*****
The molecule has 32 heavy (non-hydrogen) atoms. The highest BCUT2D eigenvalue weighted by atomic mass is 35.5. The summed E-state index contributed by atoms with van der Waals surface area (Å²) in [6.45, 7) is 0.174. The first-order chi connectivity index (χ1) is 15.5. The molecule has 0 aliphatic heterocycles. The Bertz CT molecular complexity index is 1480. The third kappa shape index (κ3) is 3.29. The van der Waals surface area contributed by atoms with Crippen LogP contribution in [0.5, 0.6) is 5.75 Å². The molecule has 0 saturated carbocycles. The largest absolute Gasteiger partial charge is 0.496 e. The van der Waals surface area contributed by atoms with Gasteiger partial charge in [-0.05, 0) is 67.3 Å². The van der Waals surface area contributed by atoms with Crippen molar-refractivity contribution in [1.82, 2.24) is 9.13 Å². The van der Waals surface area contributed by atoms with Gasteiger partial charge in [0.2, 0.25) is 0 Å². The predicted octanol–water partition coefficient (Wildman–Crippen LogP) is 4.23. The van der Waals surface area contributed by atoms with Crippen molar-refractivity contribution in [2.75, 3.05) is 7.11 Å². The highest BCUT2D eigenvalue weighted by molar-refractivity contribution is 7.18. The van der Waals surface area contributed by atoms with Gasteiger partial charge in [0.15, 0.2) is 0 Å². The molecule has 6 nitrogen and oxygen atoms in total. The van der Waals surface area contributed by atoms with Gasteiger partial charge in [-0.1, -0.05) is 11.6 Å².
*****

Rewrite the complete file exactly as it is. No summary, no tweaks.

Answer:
The molecule has 32 heavy (non-hydrogen) atoms. The highest BCUT2D eigenvalue weighted by atomic mass is 35.5. The summed E-state index contributed by atoms with van der Waals surface area (Å²) in [6.45, 7) is 0.174. The first-order chi connectivity index (χ1) is 15.5. The molecule has 0 aliphatic heterocycles. The Bertz CT molecular complexity index is 1480. The third kappa shape index (κ3) is 3.29. The van der Waals surface area contributed by atoms with Crippen LogP contribution in [0.5, 0.6) is 5.75 Å². The molecule has 0 saturated carbocycles. The largest absolute Gasteiger partial charge is 0.496 e. The van der Waals surface area contributed by atoms with Gasteiger partial charge in [-0.05, 0) is 67.3 Å². The van der Waals surface area contributed by atoms with Crippen molar-refractivity contribution in [1.82, 2.24) is 9.13 Å². The van der Waals surface area contributed by atoms with Gasteiger partial charge in [0.2, 0.25) is 0 Å². The predicted octanol–water partition coefficient (Wildman–Crippen LogP) is 4.23. The van der Waals surface area contributed by atoms with Crippen molar-refractivity contribution in [2.75, 3.05) is 7.11 Å². The highest BCUT2D eigenvalue weighted by molar-refractivity contribution is 7.18. The van der Waals surface area contributed by atoms with Gasteiger partial charge in [0.15, 0.2) is 0 Å². The molecule has 6 nitrogen and oxygen atoms in total. The van der Waals surface area contributed by atoms with Gasteiger partial charge in [-0.1, -0.05) is 11.6 Å².